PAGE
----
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Slave Narratives

A very important strand of reading comprehension is making connection with the text. Students will connect to the text, the institution of slavery, as they try to imagine themselves as slaves. Class discussions on conditions of slavery often lead to comments such as, "If I were a slave, I would refuse to work so they would have to beat me to death", or "I would fight back and defend my family." There is always the idea that one could escape by running away. There are a few recordings of slaves sharing their experiences. Some are stored as historical government documents. One can usually spark interest in students as they research the lives of other children during slavery. A commonly asked question is how did the children feel when they knew that their parents could not protect them from the beatings inflicted by their owners? At what age did they realize that they were not free like the white children with whom they played? How did it feel to be a slave when they lived privileged lives in their ancestral homeland in Africa? We will attempt to answer some of these questions by reviewing narratives from both adults and children. At this point, students will demonstrate their literary skills as they identify and analyze visual, oral and written sources. They will begin with viewing the video "Unchained Memories" and then follow up with reading from the suggested list of slave narratives in the student bibliography.

The video, Unchained Memories: Readings from the Slave Narratives runs for about seventy-five minutes. This HBO documentary portrays a historical memory of slaves as they remember events ranging from being auctioned, working in the fields, attempted escapes and emancipation. Famous African American actors narrate this video. Viewers of the video can almost feel the pain, suffering, pride, and strength of spirit in these powerful readings.

The Library of Congress houses a collection of more than twenty-three hundred autobiographical accounts of African Americans who tell their stories of what it was like to be a slave. Many slaves did not receive any formal education, therefore, some of these interviews were reported in the vernacular of the time of the recordings between 1936 and 1938. Many interviews were translated into Standard English for the sake of using them in court to argue for or against slavery at the time when the abolitionist movement was seeking the emancipation of this inhuman institution that forced people into bondage. A section of the student bibliography lists books that students might peruse to get additional written accounts. I have also included some information that will introduce students to other slaves who described their painful past. A few are recollections of slavery during childhood.

On the whole, slaves were dissatisfied with their living conditions and it must be noted that many of them worked unwillingly. Some escaped to freedom but others resisted in various ways. Armed resistance took place as enslaved people very often resisted their slaveholders. Many slaves knew not to plan massacres or rebellions because they would be put to death or severely beaten so they resisted the slaveholders in more passive ways. Tools and other equipment were broken and they would work slowly in order to protest cruelty. Harvest time was a fitting time for them to work so slowly that the crops would rot in the fields. Many slaves burned crops and farm buildings. Others pretended to be sick. Many slaves often ran away in order to escape the abusive treatment even though they knew that they would be beaten when caught. Some even killed their masters when the cruel treatment became unbearable; this was definitely punishable by death.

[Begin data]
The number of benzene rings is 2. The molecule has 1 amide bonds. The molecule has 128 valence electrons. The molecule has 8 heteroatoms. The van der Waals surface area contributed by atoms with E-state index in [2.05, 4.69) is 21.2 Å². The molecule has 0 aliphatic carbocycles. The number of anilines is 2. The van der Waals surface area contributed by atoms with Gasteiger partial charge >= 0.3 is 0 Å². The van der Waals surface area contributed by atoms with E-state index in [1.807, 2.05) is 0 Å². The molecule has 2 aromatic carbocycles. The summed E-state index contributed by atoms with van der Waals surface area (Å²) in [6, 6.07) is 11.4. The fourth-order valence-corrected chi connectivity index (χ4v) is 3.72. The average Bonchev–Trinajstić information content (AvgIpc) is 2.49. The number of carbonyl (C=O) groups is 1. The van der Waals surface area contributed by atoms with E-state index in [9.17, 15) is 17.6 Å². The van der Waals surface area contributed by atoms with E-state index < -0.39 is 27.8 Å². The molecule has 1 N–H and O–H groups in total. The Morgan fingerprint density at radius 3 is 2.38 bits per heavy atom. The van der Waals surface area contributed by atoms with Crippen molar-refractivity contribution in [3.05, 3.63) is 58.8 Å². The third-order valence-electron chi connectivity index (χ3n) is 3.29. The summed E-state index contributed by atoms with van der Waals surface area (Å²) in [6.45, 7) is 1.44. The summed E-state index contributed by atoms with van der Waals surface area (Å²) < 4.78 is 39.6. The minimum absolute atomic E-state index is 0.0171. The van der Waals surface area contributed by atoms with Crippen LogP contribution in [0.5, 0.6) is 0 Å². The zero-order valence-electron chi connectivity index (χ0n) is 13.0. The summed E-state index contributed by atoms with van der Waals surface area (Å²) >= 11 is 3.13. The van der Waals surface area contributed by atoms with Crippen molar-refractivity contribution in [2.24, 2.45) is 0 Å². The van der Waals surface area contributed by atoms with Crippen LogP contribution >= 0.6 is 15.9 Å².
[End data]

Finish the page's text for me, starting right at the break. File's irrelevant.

Cornelia was a slave who lived into the twentieth century. In 1930, at the age of ninety-six, she told the story of her mother, Fannie, who raised her on a small farm in Eden, Tennessee. Cornelia recalled that her mother's mistress struck her with a stick and Fannie struck her back. A fight then ensued and it lasted for about half an hour as the two women wrestled in the kitchen. The mistress ran into the street with Fannie chasing after her. Fannie ripped the clothing off the mistress until she was almost naked. The law required that Fannie should be whipped but two days later when the men came to beat her, she charged at them too. Eventually Fannie was sent to another plantation in Tennessee.

Solomon Northrop endured slavery for twelve years in Louisiana. His last owner was a cruel man named John Tibeats who always found Northrop's work faulty. Once Tibeats attacked Northrop with a hatchet. Staring death in the face, Nothrop grabbed his master by the throat, kicked him and threw the hatchet away from his reach. Tibeats then grabbed a club and later tried to get an axe to kill the slave. Northrop knew that if he killed his master then he would have to face death so he decided to "fly" or escape.

Children of Slavery

Millions of children, either born in Africa or America were forced to endure the barbaric system of slavery. To the slaveholders, these children had no human rights but they were loved by their families. The parents offered as much comfort to them as they possibly could but they could not protect them from the harsh treatment of the slaveholders. Parents taught their children survival skills. All children had to know how to be resilient and courageous in order to endure the terrible hardships. A few children learned how to read and write and some ran away to freedom. Records show that the last people who grew up in slavery died in the 1960s. Many were reluctant to talk about their childhood and their descendants were not interested in hearing about their painful experiences either. Parents wanted to spare their offspring of the psychological damage that could be done to their minds.